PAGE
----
Marie Cornwall, “The Influence of Three Agents of Religious Socialization: Family, Church, and Peers,” in The Religion and Family Connection: Social Science Perspectives, ed. Darwin L. Thomas (Provo, UT: Religious Studies Center, Brigham Young University, 1988), 207–31.
Marie Cornwall was an assistant professor of sociology at Brigham Young University when this was published. For several years she was the project director for the Religious Activity Project sponsored by The Church of Jesus Christ of Latter-day Saints. Her published research has focused on how to measure religiosity, the processes of religious disaffiliation, and the role of personal communities in maintaining religious commitment. She received her PhD from the University of Minnesota.
How is it that people come to believe, feel, and behave religiously? Social scientists have addressed this question in a number of ways, but the most fruitful research focuses on religious socialization. Of particular interest is not only why people are religious, but why they are religious in the way they are. Sociologists have predicted the decline of religion for the past one hundred years, but it is now clear that religion has not lost its importance in modern society. A new focus in the research, therefore, is to understand how society maintains religion and how religion is transferred to the next generation. Religious institutions no longer operate as monopolies. The modern pluralistic world offers a multitude of religious perspectives from which individuals may choose. What are the processes by which people come to adopt a particular religious identity?
This paper studies the impact of religious socialization on the religiosity of adults. Three agents of religious socialization are examined: parents, the church, and peers. After reviewing the research which demonstrates the importance of these three agents, elements of the socialization process are outlined and a model to test the interrelatedness of these elements is presented. The paper concludes with a discussion of three processes of religious socialization.
Much of the literature examining the influence of religious socialization has been based on data collected from adolescent respondents (Johnson, 1973; Thomas et al., 1974; Albrecht et al., 1977; Aacock and Bengston, 1978; Hoge and Petrillo, 1978). These studies, and other research which has examined the antecedents of adult religiosity (Himmelfarb, 1977, 1979; Greeley and Rossi, 1966; Greeley, 1976), suggest the importance of three agents of religious socialization: (1) parental religiosity and family religious observances, (2) the religiosity of one’s peers—particularly the religiosity of one’s spouse in studies utilizing adult samples, and (3) exposure to church socialization, most notably religious education.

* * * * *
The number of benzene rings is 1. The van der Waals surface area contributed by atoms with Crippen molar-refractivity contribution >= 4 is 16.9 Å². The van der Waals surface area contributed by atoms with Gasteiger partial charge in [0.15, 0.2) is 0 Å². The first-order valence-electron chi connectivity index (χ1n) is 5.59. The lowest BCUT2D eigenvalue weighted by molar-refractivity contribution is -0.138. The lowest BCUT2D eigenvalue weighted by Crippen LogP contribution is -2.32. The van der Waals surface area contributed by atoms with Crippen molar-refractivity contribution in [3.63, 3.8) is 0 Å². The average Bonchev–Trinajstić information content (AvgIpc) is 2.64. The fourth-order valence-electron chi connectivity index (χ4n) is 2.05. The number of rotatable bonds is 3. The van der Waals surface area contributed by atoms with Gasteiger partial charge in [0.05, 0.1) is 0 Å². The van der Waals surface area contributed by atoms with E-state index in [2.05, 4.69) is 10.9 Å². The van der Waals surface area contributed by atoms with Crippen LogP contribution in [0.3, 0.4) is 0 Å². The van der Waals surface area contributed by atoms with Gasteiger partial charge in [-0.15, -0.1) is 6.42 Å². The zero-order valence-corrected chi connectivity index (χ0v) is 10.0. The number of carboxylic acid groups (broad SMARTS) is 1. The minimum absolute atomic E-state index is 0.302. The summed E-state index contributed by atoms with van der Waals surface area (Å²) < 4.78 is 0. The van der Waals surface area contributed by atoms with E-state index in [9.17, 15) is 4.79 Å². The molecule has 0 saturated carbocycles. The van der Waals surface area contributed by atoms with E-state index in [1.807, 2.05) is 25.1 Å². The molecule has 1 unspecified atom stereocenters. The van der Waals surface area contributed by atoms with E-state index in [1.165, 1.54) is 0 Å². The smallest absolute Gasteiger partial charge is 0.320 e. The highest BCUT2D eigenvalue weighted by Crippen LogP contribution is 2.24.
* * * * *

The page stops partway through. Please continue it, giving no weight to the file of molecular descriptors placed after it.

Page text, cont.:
One limitation in much of this research has been a focus on the relative influence of parents, the church, and peers in the socialization process. Greeley, for example, looked at the impact of a parochial school education on the religiosity of Catholics. He and Rossi (Greeley and Rossi, 1966) concluded that religious training in the home had a greater influence on the religious development of children than did a parochial school education. Other research among Jews (Himmelfarb, 1977) and Lutherans 0ohnstone, 1966) supported these finding. Having underscored the relative importance of the family, and the relative unimportance of church and peer socialization, researchers have neglected to ask the next question. How are family, church, and peer socialization processes interrelated? For example, how do family processes influence friendship choices and church attendance? While Greeley originally concluded a parochial school education by itself did not have a substantial influence on adult religiosity, in more recent research he has found a parochial education does have an important influence on adult religiosity by helping integrate the individual into the Catholic community (Fee, Greeley, McCready, and Sullivan, 1981). An understanding of the influence of family, church, and peer socialization requires a more careful examination of how these factors influence one another as well as how they influence adult religiosity. Himmelfarb (1979) has made a significant step towards this kind of understanding in his study of religious socialization based on data collected from a random sample of Jews in Chicago. He suggests that “parents socialize their children by channelling them into other groups or experiences (such as schools and marriage) which will reinforce (have an additive influence on) what was learned at home and will channel them further into similar adult activities” (Himmelfarb, 1979: 478).
In a test of his theory, he found that while parental religiosity was not the best predictor of any of the types of adult religious involvement used in the model, its indirect effect through other agents of religious socialization was very substantial. There was a direct positive influence of parents’ observance of ritual on (1) hours of Jewish schooling, (2) Jewish organizational participation, and (3) spouse’s ritual observance at marriage. Each of these variables had a strong positive effect on adult religious involvement. Himmelfarb concluded parents are influential because they channel their children into experiences and environments which support the socialization received at home.
Theoretical perspectives on the importance of religious socialization generally have focused on the importance of “social learning” and the construction of a religious worldview. For example, Yinger has noted that religiosity, particularly church participation, is a learned behavior. “One learns his religion from those around him Fundamentalist parents tend to bring up children who share the fundamentalist tradition; liberal religious views are found most often among those who have been trained to such views.” (1970: 131.)